- Over-extrusion, a common issue in FDM 3D printing, can affect the quality and structural integrity of your prints
- Over-extrusion is caused by a range of factors including incorrect filament settings, improper print temperature, and incorrect flow rate
- Prompt identification and rectification of over-extrusion is crucial to prevent the waste of time and materials and to avoid nozzle jams
- Solutions for over-extrusion include calibrating filament diameter, adjusting extrusion multiplier settings, and lowering print temperature
Understanding Over-Exertion in 3D Printing
Over-exertion in 3D printing, commonly referred to as over-extrusion, occurs when an excessive amount of filament is dispensed from the 3D printer’s nozzle onto the build platform. Over-extrusion isn’t bound by a specific type of hardware or material, meaning it can occur with any FDM 3D printer and filament. It is associated with several issues, including oozing layers, blobs, stringing, and overall poor print quality.
Recognizing and addressing over-extrusion swiftly is essential, not just to avoid the wastage of materials and time but also to prevent nozzle clogging—a more complex issue to deal with.
Causes of Over-Extrusion
A number of factors contribute to over-extrusion in 3D printing. Among the most prevalent reasons are improper temperature settings for the type of filament in use. When the filament melts too rapidly, it becomes more challenging for the extruder to control the flow rate, which subsequently leads to over-extrusion.
Incorrect filament diameter can also trigger over-extrusion. If the filament is too thin for the nozzle, it will flow through it too rapidly, and if the slicer settings for the filament diameter are off, it can result in incorrect flow rates and subsequent over-extrusion.
Lastly, incorrect flow rate calibration is a significant cause of over-extrusion. Flow rate refers to the quantity of filament extruded per second, influenced by factors like printing speed, nozzle size, and layer height. You can control the flow rate through your slicer software, usually under the “extrusion multiplier” settings. If set too high, it can lead to over-extrusion and poor print quality.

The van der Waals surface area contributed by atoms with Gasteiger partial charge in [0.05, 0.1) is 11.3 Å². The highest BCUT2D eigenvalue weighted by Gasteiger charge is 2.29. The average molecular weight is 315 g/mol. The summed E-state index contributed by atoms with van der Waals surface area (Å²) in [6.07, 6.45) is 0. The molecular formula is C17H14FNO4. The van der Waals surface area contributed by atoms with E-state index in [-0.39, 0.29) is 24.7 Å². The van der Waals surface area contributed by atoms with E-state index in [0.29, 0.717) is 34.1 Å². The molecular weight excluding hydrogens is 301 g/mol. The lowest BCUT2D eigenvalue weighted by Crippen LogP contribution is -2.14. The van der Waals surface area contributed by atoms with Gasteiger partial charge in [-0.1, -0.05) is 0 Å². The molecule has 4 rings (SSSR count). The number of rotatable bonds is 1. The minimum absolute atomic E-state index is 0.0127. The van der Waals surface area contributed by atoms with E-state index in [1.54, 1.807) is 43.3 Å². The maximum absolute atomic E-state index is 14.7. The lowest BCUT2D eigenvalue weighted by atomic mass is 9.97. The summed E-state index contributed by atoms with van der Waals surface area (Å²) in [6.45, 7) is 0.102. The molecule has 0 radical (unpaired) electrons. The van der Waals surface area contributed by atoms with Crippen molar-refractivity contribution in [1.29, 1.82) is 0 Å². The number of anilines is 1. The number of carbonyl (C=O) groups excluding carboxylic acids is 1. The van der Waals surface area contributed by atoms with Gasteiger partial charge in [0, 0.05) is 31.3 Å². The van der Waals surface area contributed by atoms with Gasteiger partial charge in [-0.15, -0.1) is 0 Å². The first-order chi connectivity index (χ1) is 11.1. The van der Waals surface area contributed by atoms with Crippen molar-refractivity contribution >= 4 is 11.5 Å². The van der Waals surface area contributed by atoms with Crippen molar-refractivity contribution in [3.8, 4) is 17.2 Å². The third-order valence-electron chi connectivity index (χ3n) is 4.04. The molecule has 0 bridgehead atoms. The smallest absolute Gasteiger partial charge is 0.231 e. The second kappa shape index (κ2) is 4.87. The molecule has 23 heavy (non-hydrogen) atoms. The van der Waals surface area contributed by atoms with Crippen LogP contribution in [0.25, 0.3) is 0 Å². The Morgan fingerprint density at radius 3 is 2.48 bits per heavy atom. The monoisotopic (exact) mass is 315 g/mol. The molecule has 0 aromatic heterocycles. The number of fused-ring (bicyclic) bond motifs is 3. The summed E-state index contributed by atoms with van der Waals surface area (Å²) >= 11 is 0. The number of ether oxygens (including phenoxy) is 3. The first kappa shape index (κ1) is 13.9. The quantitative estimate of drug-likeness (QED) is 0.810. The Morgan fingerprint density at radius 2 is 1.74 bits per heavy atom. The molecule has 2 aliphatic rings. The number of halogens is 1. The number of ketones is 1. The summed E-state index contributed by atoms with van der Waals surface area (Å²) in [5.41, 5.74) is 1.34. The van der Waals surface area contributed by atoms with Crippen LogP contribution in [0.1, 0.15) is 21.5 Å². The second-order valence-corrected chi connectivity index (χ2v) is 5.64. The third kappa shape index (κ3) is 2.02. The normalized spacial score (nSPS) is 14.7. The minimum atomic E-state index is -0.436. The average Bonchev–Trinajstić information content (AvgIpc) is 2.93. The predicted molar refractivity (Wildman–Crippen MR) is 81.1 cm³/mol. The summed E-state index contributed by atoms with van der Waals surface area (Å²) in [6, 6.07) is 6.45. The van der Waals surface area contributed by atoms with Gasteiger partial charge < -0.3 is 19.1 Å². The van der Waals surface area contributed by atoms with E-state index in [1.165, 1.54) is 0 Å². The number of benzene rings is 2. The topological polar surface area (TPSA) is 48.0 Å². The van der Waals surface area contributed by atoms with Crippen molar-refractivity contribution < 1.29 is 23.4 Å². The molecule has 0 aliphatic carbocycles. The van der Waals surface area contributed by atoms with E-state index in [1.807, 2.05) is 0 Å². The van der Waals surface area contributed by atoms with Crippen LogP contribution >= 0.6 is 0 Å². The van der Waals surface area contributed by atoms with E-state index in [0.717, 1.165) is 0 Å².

If you’re encountering over-extrusion, don’t worry, there are several reliable strategies to troubleshoot and resolve the problem.
Calibrate Filament Diameter
Start by calibrating your 3D printer flow rate with an accurate filament diameter. Despite manufacturers specifying filament diameter, there can be discrepancies in the actual measurements. It’s wise to measure the diameter at various points using digital calipers, calculate the average, and input this into your slicer settings. Accurate filament size settings can ensure a more accurate default flow rate.
Adjust Extrusion Multiplier Settings
If over-extrusion persists after adjusting filament diameter, fine-tuning your printer’s extrusion multiplier value might be necessary. This setting controls the filament flow rate. Since over-extrusion is a consequence of a high flow rate, try decreasing the value in small increments. This might take some trial and error, but it’s worth it to achieve better dimensional accuracy and print quality.
Lower the Print Temperature
Finding the ideal print temperature is crucial to avoiding over-extrusion. Different filament types require different temperatures for optimal printing. If you’re dealing with over-extrusion that hasn’t been resolved by flow rate calibration, your printing temperature might be set too high. An overly hot nozzle will melt the filament too quickly, making it difficult for the printer to control the extrusion rate. Start by ensuring the printing temperature matches the filament type, and then lower the temperature incrementally until the over-extrusion issue is resolved. Be careful not to lower it too much, though, as this can lead to under-extrusion.
Over-extrusion in 3D printing might seem like a formidable problem, but with the right approach, it’s manageable. Checking filament settings, print temperature, and flow rate will help you nip over-extrusion in the bud and ensure your prints maintain the highest quality. Remember, factors like printing speed and layer height also impact the quality and accuracy of your prints—lower print speeds and smaller layer heights usually result in higher resolution prints. If you’ve tried these solutions but still face issues like stringing, it could be due to other factors, such as retraction settings or wet filament. Keep experimenting, keep learning, and keep creating!